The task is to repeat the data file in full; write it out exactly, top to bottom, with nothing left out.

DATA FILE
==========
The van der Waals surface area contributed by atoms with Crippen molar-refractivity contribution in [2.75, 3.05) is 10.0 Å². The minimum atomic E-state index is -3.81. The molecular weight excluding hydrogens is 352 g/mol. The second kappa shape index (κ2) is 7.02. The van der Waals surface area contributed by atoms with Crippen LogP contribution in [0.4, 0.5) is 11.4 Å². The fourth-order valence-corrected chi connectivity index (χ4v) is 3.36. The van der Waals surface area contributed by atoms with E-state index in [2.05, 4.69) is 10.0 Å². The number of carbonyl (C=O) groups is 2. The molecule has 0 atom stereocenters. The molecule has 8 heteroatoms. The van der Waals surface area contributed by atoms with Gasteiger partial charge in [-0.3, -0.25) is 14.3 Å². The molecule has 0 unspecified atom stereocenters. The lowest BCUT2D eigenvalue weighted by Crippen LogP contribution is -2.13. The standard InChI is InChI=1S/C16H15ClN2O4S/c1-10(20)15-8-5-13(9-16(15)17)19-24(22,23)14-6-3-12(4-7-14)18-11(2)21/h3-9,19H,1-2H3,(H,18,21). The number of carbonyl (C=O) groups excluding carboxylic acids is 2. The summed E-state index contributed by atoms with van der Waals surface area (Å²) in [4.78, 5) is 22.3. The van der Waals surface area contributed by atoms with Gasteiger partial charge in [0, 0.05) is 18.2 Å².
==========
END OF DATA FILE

The van der Waals surface area contributed by atoms with Crippen molar-refractivity contribution in [2.75, 3.05) is 10.0 Å². The minimum atomic E-state index is -3.81. The molecular weight excluding hydrogens is 352 g/mol. The second kappa shape index (κ2) is 7.02. The van der Waals surface area contributed by atoms with Crippen LogP contribution in [0.4, 0.5) is 11.4 Å². The fourth-order valence-corrected chi connectivity index (χ4v) is 3.36. The van der Waals surface area contributed by atoms with E-state index in [2.05, 4.69) is 10.0 Å². The number of carbonyl (C=O) groups is 2. The molecule has 0 atom stereocenters. The molecule has 8 heteroatoms. The van der Waals surface area contributed by atoms with Gasteiger partial charge in [-0.3, -0.25) is 14.3 Å². The molecule has 0 unspecified atom stereocenters. The lowest BCUT2D eigenvalue weighted by Crippen LogP contribution is -2.13. The standard InChI is InChI=1S/C16H15ClN2O4S/c1-10(20)15-8-5-13(9-16(15)17)19-24(22,23)14-6-3-12(4-7-14)18-11(2)21/h3-9,19H,1-2H3,(H,18,21). The number of carbonyl (C=O) groups excluding carboxylic acids is 2. The summed E-state index contributed by atoms with van der Waals surface area (Å²) in [4.78, 5) is 22.3. The van der Waals surface area contributed by atoms with Gasteiger partial charge in [0, 0.05) is 18.2 Å².